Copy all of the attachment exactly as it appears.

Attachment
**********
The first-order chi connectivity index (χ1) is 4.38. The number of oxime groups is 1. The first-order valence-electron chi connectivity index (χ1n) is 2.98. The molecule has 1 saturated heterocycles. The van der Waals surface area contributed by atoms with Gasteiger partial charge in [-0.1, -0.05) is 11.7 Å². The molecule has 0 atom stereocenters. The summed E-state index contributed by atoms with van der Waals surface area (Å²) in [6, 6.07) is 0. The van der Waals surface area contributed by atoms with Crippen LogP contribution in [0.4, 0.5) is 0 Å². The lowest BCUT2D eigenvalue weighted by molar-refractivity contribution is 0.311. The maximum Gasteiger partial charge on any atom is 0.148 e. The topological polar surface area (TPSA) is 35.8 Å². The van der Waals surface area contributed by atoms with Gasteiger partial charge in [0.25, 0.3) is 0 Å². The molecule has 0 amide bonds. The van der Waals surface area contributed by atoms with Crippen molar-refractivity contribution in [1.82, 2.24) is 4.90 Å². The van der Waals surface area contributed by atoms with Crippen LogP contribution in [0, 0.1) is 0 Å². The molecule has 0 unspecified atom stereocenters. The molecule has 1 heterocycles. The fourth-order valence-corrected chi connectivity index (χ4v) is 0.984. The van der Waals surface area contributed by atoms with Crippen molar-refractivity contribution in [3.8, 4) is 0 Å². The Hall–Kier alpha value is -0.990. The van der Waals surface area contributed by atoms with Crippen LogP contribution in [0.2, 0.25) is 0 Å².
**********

The first-order chi connectivity index (χ1) is 4.38. The number of oxime groups is 1. The first-order valence-electron chi connectivity index (χ1n) is 2.98. The molecule has 1 saturated heterocycles. The van der Waals surface area contributed by atoms with Gasteiger partial charge in [-0.1, -0.05) is 11.7 Å². The molecule has 0 atom stereocenters. The summed E-state index contributed by atoms with van der Waals surface area (Å²) in [6, 6.07) is 0. The van der Waals surface area contributed by atoms with Crippen LogP contribution in [0.4, 0.5) is 0 Å². The lowest BCUT2D eigenvalue weighted by molar-refractivity contribution is 0.311. The maximum Gasteiger partial charge on any atom is 0.148 e. The topological polar surface area (TPSA) is 35.8 Å². The van der Waals surface area contributed by atoms with Gasteiger partial charge in [0.25, 0.3) is 0 Å². The molecule has 0 amide bonds. The van der Waals surface area contributed by atoms with Crippen molar-refractivity contribution in [1.82, 2.24) is 4.90 Å². The van der Waals surface area contributed by atoms with Crippen LogP contribution in [0, 0.1) is 0 Å². The molecule has 0 unspecified atom stereocenters. The molecule has 1 heterocycles. The fourth-order valence-corrected chi connectivity index (χ4v) is 0.984. The van der Waals surface area contributed by atoms with Crippen molar-refractivity contribution in [3.8, 4) is 0 Å². The Hall–Kier alpha value is -0.990. The van der Waals surface area contributed by atoms with Crippen LogP contribution in [0.2, 0.25) is 0 Å².